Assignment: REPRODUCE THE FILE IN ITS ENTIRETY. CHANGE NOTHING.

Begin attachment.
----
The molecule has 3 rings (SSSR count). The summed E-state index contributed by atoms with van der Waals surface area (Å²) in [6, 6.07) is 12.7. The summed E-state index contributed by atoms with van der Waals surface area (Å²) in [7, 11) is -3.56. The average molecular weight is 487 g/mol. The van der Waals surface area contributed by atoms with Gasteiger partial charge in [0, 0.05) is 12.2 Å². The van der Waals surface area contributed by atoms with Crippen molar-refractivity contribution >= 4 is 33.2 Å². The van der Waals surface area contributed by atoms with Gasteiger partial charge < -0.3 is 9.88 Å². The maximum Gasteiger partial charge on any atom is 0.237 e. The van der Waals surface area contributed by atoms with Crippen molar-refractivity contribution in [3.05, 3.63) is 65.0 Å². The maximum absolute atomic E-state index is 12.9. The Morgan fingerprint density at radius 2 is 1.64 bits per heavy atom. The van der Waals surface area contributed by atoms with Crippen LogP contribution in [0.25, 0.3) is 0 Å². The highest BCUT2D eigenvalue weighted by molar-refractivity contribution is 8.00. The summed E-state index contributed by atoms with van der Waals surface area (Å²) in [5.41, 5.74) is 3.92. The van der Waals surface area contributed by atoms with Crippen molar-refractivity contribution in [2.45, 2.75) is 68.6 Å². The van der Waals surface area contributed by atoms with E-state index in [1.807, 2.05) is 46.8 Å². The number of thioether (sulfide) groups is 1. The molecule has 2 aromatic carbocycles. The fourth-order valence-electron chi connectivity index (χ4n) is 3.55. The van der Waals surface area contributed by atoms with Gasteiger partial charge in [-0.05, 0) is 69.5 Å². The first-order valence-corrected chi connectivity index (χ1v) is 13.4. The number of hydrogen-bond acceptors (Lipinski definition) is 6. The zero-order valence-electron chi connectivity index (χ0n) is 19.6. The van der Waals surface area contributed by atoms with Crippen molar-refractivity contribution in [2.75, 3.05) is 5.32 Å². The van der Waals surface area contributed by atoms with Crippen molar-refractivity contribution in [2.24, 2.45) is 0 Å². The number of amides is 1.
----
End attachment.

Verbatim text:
The molecule has 3 rings (SSSR count). The summed E-state index contributed by atoms with van der Waals surface area (Å²) in [6, 6.07) is 12.7. The summed E-state index contributed by atoms with van der Waals surface area (Å²) in [7, 11) is -3.56. The average molecular weight is 487 g/mol. The van der Waals surface area contributed by atoms with Gasteiger partial charge in [0, 0.05) is 12.2 Å². The van der Waals surface area contributed by atoms with Crippen molar-refractivity contribution >= 4 is 33.2 Å². The van der Waals surface area contributed by atoms with Gasteiger partial charge < -0.3 is 9.88 Å². The maximum Gasteiger partial charge on any atom is 0.237 e. The van der Waals surface area contributed by atoms with Crippen molar-refractivity contribution in [3.05, 3.63) is 65.0 Å². The maximum absolute atomic E-state index is 12.9. The Morgan fingerprint density at radius 2 is 1.64 bits per heavy atom. The van der Waals surface area contributed by atoms with Crippen LogP contribution in [0.25, 0.3) is 0 Å². The highest BCUT2D eigenvalue weighted by molar-refractivity contribution is 8.00. The summed E-state index contributed by atoms with van der Waals surface area (Å²) in [5.41, 5.74) is 3.92. The van der Waals surface area contributed by atoms with Crippen molar-refractivity contribution in [2.45, 2.75) is 68.6 Å². The van der Waals surface area contributed by atoms with E-state index in [1.807, 2.05) is 46.8 Å². The number of thioether (sulfide) groups is 1. The molecule has 2 aromatic carbocycles. The fourth-order valence-electron chi connectivity index (χ4n) is 3.55. The van der Waals surface area contributed by atoms with Gasteiger partial charge in [-0.05, 0) is 69.5 Å². The first-order valence-corrected chi connectivity index (χ1v) is 13.4. The number of hydrogen-bond acceptors (Lipinski definition) is 6. The zero-order valence-electron chi connectivity index (χ0n) is 19.6. The van der Waals surface area contributed by atoms with Crippen molar-refractivity contribution in [2.75, 3.05) is 5.32 Å². The van der Waals surface area contributed by atoms with Crippen molar-refractivity contribution in [2.24, 2.45) is 0 Å². The number of amides is 1.